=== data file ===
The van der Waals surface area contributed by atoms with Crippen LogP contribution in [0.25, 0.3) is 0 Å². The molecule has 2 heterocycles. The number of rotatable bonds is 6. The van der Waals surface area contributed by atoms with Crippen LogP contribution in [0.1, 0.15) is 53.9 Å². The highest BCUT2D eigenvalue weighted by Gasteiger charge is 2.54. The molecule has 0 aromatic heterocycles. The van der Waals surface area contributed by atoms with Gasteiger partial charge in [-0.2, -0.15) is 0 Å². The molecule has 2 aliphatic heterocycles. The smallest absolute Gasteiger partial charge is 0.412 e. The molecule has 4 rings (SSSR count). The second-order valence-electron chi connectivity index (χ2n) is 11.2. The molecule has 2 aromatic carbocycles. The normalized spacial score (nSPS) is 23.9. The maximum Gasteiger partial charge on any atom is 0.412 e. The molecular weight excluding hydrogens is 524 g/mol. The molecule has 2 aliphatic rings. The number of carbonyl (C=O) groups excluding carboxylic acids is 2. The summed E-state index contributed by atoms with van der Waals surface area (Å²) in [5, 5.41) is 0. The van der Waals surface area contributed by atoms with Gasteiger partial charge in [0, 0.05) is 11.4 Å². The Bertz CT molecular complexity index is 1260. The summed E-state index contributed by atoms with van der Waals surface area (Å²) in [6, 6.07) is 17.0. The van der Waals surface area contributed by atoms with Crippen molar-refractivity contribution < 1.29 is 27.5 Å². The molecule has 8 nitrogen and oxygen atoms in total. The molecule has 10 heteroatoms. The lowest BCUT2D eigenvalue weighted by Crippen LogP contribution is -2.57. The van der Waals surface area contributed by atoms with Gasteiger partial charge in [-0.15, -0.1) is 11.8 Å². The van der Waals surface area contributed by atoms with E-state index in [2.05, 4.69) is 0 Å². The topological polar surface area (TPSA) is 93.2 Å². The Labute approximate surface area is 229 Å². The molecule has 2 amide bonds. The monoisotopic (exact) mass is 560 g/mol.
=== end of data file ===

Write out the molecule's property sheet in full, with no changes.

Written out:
The van der Waals surface area contributed by atoms with Crippen LogP contribution in [0.25, 0.3) is 0 Å². The molecule has 2 heterocycles. The number of rotatable bonds is 6. The van der Waals surface area contributed by atoms with Crippen LogP contribution in [0.1, 0.15) is 53.9 Å². The highest BCUT2D eigenvalue weighted by Gasteiger charge is 2.54. The molecule has 0 aromatic heterocycles. The van der Waals surface area contributed by atoms with Gasteiger partial charge in [-0.2, -0.15) is 0 Å². The molecule has 2 aliphatic heterocycles. The smallest absolute Gasteiger partial charge is 0.412 e. The molecule has 4 rings (SSSR count). The second-order valence-electron chi connectivity index (χ2n) is 11.2. The molecule has 2 aromatic carbocycles. The normalized spacial score (nSPS) is 23.9. The maximum Gasteiger partial charge on any atom is 0.412 e. The molecular weight excluding hydrogens is 524 g/mol. The molecule has 2 aliphatic rings. The number of carbonyl (C=O) groups excluding carboxylic acids is 2. The summed E-state index contributed by atoms with van der Waals surface area (Å²) in [5, 5.41) is 0. The van der Waals surface area contributed by atoms with Gasteiger partial charge in [0, 0.05) is 11.4 Å². The Bertz CT molecular complexity index is 1260. The summed E-state index contributed by atoms with van der Waals surface area (Å²) in [6, 6.07) is 17.0. The van der Waals surface area contributed by atoms with Crippen molar-refractivity contribution < 1.29 is 27.5 Å². The molecule has 8 nitrogen and oxygen atoms in total. The molecule has 10 heteroatoms. The lowest BCUT2D eigenvalue weighted by Crippen LogP contribution is -2.57. The van der Waals surface area contributed by atoms with Gasteiger partial charge in [-0.15, -0.1) is 11.8 Å². The van der Waals surface area contributed by atoms with E-state index in [2.05, 4.69) is 0 Å². The topological polar surface area (TPSA) is 93.2 Å². The Labute approximate surface area is 229 Å². The molecule has 2 amide bonds. The monoisotopic (exact) mass is 560 g/mol.